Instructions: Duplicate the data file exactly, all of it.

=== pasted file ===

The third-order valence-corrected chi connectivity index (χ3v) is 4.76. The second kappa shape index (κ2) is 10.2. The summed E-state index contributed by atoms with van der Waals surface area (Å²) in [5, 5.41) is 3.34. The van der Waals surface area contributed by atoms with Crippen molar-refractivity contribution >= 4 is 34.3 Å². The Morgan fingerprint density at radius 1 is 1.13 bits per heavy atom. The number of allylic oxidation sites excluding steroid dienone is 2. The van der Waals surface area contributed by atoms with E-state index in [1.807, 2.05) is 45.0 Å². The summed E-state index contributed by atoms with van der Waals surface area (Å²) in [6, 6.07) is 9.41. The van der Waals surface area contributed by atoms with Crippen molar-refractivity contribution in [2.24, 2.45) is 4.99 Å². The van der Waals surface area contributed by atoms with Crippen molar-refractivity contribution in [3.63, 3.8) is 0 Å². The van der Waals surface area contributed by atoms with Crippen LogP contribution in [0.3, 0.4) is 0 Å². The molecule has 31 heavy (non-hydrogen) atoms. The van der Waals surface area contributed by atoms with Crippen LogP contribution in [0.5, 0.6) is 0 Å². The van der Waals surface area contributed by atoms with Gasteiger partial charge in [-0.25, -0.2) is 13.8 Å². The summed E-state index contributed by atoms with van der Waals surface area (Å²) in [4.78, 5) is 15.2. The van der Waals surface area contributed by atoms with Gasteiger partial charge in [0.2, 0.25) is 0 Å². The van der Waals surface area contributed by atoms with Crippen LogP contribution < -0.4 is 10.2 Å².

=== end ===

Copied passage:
The third-order valence-corrected chi connectivity index (χ3v) is 4.76. The second kappa shape index (κ2) is 10.2. The summed E-state index contributed by atoms with van der Waals surface area (Å²) in [5, 5.41) is 3.34. The van der Waals surface area contributed by atoms with Crippen molar-refractivity contribution >= 4 is 34.3 Å². The Morgan fingerprint density at radius 1 is 1.13 bits per heavy atom. The number of allylic oxidation sites excluding steroid dienone is 2. The van der Waals surface area contributed by atoms with E-state index in [1.807, 2.05) is 45.0 Å². The summed E-state index contributed by atoms with van der Waals surface area (Å²) in [6, 6.07) is 9.41. The van der Waals surface area contributed by atoms with Crippen molar-refractivity contribution in [2.24, 2.45) is 4.99 Å². The van der Waals surface area contributed by atoms with Crippen molar-refractivity contribution in [3.63, 3.8) is 0 Å². The van der Waals surface area contributed by atoms with Crippen LogP contribution in [0.3, 0.4) is 0 Å². The molecule has 31 heavy (non-hydrogen) atoms. The van der Waals surface area contributed by atoms with Crippen LogP contribution in [0.5, 0.6) is 0 Å². The van der Waals surface area contributed by atoms with Gasteiger partial charge in [-0.25, -0.2) is 13.8 Å². The summed E-state index contributed by atoms with van der Waals surface area (Å²) in [4.78, 5) is 15.2. The van der Waals surface area contributed by atoms with Gasteiger partial charge in [0.2, 0.25) is 0 Å². The van der Waals surface area contributed by atoms with Crippen LogP contribution < -0.4 is 10.2 Å².